The Innovation Engine That Could: Why It is Important to Carve Out Time to Innovate

Bringing Cross-Functional Teams Together in a Virtual World


The Innovation Engine That Could

Author: Vinod Subramanian

Syapse made its presence known in the precision medicine and real-world evidence space over a decade ago. In this time, the use and understanding of how real-world data can impact patient care has evolved through technology, research and policy. Staying at the forefront of this work remains critical to our growth. By being a part of the larger digital health ecosystem which continues to innovate, we get to make an impact in furthering the use of real-world data in cancer care. This is part of what makes Syapse an attractive place to work.

As some team members are approaching their five to ten year anniversary, last year still brought a number of firsts for many of us. We went fully remote, hosted a virtual Precision Medicine Council, instituted recharge holidays, where every employee gets every other Friday off to do whatever it is they need to do to “recharge”, and hosted our inaugural Innovation Incubator, an internal event for our employees.

Our team is a whiteboarding kind of team, and never short on a good idea. Going virtual, though it presents unique challenges, pushes our team to find creative new ways to approach our work, and how we work with each other in this “new normal.” The Innovation Incubator was established to carve out time for employees to work together in assessing opportunities which could bring value to our customers as they deliver real-world care. We wanted to give our teams the space to be creative, so we designated five business days for these cross-functional teams to focus on this important work. 

Many tech companies host Hackathons, a familiar term both in and outside of tech, which are traditionally engineering-focused. While tremendously valuable––Gmail is a good example of what happens when you give teams dedicated time to hack––can lack inclusivity for other non-technical teams. Here, at Syapse, our team of experts are a blend of epidemiologists, clinical informaticists, product managers, Certified Tumor Registrars, strategists and clinicians. When we enter into a new relationship with a life sciences or health systems partner, we are working together to transform real-world evidence into real-world insights––our technology helps us get there, and then requires collaboration to use those insights to impact patient care; that is our differentiator.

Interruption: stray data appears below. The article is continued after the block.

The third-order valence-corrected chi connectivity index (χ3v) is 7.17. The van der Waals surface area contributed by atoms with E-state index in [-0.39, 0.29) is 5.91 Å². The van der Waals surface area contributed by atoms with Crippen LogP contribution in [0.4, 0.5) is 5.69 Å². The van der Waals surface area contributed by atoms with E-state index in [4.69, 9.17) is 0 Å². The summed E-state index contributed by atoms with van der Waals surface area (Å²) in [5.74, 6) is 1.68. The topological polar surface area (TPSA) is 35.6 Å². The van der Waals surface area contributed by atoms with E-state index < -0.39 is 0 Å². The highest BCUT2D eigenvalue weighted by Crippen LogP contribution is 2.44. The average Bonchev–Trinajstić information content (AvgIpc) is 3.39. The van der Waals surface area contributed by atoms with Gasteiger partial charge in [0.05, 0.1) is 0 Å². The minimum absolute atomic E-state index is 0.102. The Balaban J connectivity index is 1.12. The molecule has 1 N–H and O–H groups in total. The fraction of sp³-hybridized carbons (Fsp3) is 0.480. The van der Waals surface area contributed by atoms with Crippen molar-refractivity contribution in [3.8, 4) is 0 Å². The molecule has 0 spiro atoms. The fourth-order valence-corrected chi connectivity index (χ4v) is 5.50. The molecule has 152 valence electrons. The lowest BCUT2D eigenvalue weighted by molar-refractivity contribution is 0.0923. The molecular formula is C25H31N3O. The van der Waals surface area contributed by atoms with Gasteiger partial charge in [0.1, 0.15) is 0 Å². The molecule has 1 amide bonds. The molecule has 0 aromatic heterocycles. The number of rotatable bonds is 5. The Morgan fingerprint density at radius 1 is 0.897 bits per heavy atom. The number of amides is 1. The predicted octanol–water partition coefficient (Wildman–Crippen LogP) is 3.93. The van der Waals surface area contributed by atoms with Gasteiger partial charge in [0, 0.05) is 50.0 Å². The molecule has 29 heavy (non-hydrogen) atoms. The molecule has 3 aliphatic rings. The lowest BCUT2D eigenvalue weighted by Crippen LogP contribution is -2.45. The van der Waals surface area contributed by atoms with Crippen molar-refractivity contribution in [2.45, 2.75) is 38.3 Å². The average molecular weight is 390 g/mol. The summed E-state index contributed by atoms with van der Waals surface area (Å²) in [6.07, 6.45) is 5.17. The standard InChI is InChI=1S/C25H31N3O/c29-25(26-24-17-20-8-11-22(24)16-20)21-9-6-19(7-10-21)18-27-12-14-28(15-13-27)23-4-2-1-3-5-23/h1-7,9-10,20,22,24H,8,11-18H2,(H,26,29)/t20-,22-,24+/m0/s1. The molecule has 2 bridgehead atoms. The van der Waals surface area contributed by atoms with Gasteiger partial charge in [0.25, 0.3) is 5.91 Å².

It was important to host an internal event that was consistent with our differentiator, a way to not just hack our technology but also expand, and innovate on the status quo. This event gave exposure to many employees across the company, promoted collaboration, and had a profound impact on engagement and innovation.

As a judge, I was in awe of the ingenuity, forward-thinking and big ideas the team brought forth during the event. It was clear these ideas were sitting in the proverbial “parking lot”, and needed dedicated time, resources and motivation––in the form of bragging rights and shares––to flourish. There were so many great ideas, and we democratized the process using existing engagement tools like Slack, Google Meet poll function and breakout rooms. These all helped with voting and narrowing down, as a company, to ten ideas that would be presented. 

After listening to the ten big ideas, two major themes emerged:

  • Strong desire to quickly and efficiently score the real-world data we bring into our network, and understanding the data accessibility and data source and how it is being used
  • Leveraging machine learning (ML), NLP and AI to better capture the comprehensive patient journey

We geek out over how to transform real-world data into valuable insights, especially as we consider standardization of how data is used in drug approvals, and safety and clinical effectiveness in the real-world setting. We also focus on data completeness and improving the quality of the data we access. In our work with community health systems, the data reflects more than just cancer care. The data can include pre-cancer and non-cancer care, this is especially important for tumor types like colorectal and ovarian cancer where molecular data collected by the PCP or urologist or gynecologist can impact treatment decisions.

Our team is nimble and eager to generate real-world insights that are rooted in what’s occurring in the real-world setting. With over 50% of cancer care provided by large community health systems, our partners, and the data they bring to the network, represent the majority of the provider oncology landscape in the US which was previously underrepresented by available real-world evidence.The data is valuable and tells a more complete story of the patient journey.

Now, we build. Our leadership team has incorporated the big ideas, two of which are already complete, into our strategic roadmap for 2021 and beyond. The event brought us closer together as a team, and proved how committed each and every person is to fulfilling our mission. 

I want to acknowledge everyone who participated and led a team with a big idea, especially my partner-in-crime Jennifer Ireland, Director of People, who led a team of volunteers from across the organization (Veronica Jones, Michelle Lerman, Bob Albrecht and Antoinette Cummins) through a series of firsts in the art of planning a large scale virtual event.